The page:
Redding’s confidence was clearly visible, a calmer, cheekier rider telling us about the change which had happened.
Trying to go fast clearly didn’t work, Redding told us. “To be fast you have to be slow,” he said. “The most bizarre thing you could have is the more you think, right, now I’ll make it, the slower you go. Now I’m making these fast laps you’re not like, ‘****! I’m on the brakes!’ You’re like, ‘Ah, I’m on the brakes, now gently release it. Gently on the gas, pick it up.’ You can’t think, get on the gas quick or you’ll lose everything. That’s the situation, to be fast and smooth.”
That is not easy when you are not confident, but when you have some confidence, it comes almost naturally.
“The thing is to know that if you relax you’re going to go fast but also to be smoother and slower. Like when you come out of a corner instead of going on the throttle when you want you have to say, ‘Ok, wait.’ And you’re fighting to stop your hand from going. You have to have the confidence to know that’s going to make the difference. But still sometimes you’re like I can go now, but you don’t make the lap time. And that’s the hardest part.”
This is the paradox at the heart of MotoGP. From the outside, especially on the Hondas, it looks like Marc Márquez, Dani Pedrosa, and Cal Crutchlow are trying to subdue a raging bull. In reality, they are coaxing it into playing along, rather than bullying it into submission, no matter how things look from the outside.
Watch the bike underneath Marc Márquez and it looks like a beast which is tough to tame. But look at Márquez and what he is doing with his body, and you see he is moving fluidly, almost floating over the bike, caressing its controls and being gentle with it. It is not trying to break a wild stallion, it is Zen and the Art of Motorcycle Racing.
With the Sachsenring being so short, it would appear to be the ideal spot to attempt a three-run qualifying strategy, swapping bikes and trying to push hard for a single lap three times. Some riders might attempt it, but Cal Crutchlow felt the nature of the Sachsenring worked against trying to do that.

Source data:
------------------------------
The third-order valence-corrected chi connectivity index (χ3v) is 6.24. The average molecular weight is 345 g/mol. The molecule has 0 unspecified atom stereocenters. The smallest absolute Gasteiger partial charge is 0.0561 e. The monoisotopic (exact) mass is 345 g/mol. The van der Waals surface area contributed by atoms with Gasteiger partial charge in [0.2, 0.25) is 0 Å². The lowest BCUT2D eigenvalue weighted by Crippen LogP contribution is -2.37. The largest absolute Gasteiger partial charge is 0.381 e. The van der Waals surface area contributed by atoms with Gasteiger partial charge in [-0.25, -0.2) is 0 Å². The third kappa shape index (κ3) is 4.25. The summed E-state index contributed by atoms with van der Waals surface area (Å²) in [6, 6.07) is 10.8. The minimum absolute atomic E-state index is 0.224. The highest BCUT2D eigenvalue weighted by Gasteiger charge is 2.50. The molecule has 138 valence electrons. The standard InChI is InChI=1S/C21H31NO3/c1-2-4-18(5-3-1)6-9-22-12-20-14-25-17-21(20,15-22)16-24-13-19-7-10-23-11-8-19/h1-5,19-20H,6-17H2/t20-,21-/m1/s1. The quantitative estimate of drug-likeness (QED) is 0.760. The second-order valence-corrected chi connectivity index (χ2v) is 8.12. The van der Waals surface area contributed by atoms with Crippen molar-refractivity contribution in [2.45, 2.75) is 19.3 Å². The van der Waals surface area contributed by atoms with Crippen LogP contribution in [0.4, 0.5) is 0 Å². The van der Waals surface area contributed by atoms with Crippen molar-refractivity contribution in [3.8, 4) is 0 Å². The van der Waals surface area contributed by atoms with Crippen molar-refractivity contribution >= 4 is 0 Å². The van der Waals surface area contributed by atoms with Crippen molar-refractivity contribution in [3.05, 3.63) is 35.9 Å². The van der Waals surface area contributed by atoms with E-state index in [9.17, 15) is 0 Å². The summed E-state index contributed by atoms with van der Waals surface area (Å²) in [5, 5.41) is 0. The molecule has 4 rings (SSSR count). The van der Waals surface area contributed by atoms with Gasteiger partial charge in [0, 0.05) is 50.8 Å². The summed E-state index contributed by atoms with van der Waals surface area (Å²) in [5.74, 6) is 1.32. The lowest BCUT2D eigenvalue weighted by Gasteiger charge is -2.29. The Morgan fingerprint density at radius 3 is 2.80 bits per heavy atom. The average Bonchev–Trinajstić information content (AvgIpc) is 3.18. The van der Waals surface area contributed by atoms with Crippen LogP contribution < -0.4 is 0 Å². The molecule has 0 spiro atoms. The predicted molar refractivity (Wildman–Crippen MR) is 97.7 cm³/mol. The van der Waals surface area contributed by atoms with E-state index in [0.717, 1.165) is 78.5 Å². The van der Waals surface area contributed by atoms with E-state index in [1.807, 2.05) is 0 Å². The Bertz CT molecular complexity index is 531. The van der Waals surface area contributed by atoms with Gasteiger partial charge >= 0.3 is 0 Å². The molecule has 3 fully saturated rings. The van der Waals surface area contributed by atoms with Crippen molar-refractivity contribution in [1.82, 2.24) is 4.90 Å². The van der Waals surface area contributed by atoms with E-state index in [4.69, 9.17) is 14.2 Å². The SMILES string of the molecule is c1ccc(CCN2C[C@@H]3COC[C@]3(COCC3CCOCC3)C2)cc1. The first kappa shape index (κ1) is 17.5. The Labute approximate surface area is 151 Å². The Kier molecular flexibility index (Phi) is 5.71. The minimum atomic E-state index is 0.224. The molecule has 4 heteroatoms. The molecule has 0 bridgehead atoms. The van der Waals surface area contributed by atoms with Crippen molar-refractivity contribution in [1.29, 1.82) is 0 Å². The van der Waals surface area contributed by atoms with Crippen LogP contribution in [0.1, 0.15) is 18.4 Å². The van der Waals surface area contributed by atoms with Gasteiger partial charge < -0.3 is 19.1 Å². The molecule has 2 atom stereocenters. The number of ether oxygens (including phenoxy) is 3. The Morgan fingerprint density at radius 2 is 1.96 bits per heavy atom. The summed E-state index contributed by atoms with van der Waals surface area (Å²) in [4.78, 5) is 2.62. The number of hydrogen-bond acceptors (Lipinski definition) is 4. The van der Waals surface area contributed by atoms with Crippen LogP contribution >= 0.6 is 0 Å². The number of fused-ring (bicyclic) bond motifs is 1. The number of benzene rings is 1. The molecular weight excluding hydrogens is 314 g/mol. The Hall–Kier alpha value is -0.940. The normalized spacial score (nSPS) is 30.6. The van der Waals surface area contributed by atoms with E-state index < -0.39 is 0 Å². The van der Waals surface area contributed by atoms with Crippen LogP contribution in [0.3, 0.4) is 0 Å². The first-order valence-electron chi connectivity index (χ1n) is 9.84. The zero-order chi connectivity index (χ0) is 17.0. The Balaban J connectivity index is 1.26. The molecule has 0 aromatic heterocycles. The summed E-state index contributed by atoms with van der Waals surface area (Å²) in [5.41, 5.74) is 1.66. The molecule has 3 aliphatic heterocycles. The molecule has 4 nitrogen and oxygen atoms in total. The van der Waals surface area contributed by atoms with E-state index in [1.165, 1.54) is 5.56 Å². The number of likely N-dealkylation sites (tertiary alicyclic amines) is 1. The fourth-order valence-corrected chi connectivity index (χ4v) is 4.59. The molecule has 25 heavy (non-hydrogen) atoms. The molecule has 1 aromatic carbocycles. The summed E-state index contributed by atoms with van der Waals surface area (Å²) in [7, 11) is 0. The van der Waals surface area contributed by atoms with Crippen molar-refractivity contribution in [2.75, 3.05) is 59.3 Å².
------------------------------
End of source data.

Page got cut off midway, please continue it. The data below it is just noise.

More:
“The right hand side of the tire is so bad that you need to keep doing the laps to build the confidence, to build the heat, to build everything,” Crutchlow explained. “But tomorrow is supposed to be a lot better than today, which is going to be better for all of us.”
If Márquez looks in control of MotoGP, Danny Kent once again looks to have Moto3 in a stranglehold. Nobody can get within half a second of the British rider, and his championship rivals appear to be taking themselves out once again.
After closing the gap to Kent, Red Bull KTM’s Miguel Oliveira had a big crash in the morning and broke a metacarpal in his left had, and was immediately flown home for surgery.
Enea Bastianini was fast in the morning, but crashed in the afternoon and spent a lot of time in the pits. Confidence is important in motorcycle racing, and when everything is going your way, the momentum almost sustains itself.
The situation in Moto2 was far more complex. Sam Lowes was fast in the morning, but a little slower in the afternoon, when he was trying the new Speed Up chassis.
It gave the bike more feel, but needed more work to be ready for prime time, Lowes insisted. In the afternoon session, the grid turned topsy turvy, with Mika Kallio making a sudden comeback to top the timesheets, and a host of surprise names at the top of the timesheet.
You would have to believe that normal order will be restored on Saturday, with Lowes up against Tito Rabat, despite the Spaniard’s surgery, and Johann Zarco. But this is motorcycle racing, and anything can happen, and probably will.
Photo: © 2015 Tony Goldsmith / www.tonygoldsmith.net – All Rights Reserved
This article was originally published on MotoMatters, and is republished here on Asphalt & Rubber with permission by the author.